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14 August 2020 08:42

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SA's COVID cases rise by one after returned traveller tests positive

There are fears of a jump in COVID-19 cases in South Australia after more than 300 repatriated Australians arrived from India, via Singapore. A day before more than 150 repatriated Australians will be released from South Australian medihotels, one man in isolation has tested positive to coronavirus. He returned a positive test on day 12 of supervised isolation. SA Health's deputy chief public health officer Emily Kirkpatrick said the man would remain in hotel quarantine despite all other travellers being released on Saturday. She said the new positive case posed no risk to the community.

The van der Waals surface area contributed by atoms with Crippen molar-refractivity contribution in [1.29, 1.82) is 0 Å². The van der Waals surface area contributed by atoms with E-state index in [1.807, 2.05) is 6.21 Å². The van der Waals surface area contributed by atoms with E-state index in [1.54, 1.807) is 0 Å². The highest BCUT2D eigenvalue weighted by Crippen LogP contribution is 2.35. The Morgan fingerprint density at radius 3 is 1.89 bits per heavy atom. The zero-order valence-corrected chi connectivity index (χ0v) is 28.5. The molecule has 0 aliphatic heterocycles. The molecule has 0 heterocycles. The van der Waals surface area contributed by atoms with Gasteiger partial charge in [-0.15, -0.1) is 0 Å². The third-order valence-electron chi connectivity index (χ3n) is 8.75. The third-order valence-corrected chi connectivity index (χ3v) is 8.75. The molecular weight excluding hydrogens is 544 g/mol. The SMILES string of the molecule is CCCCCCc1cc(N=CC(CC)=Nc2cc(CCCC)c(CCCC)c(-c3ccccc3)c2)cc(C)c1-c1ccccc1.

"The criteria for clearance varies depending on someone's symptoms, so in this case it will most likely be 10 days from when he's had his test," Dr Kirkpatrick said. South Australia has recorded its first new COVID-19 case in a week, bringing the state's total to 460. His infection was picked up on a mandatory day-12 test while in one of the state's medi hotels. Deputy Chief Public Health Officer Emily Kirkpatrick says the man poses no risk to the community. The case is the state's first since a woman in her 20s forced more than 1,100 staff and students at Thebarton Senior College into self-isolation.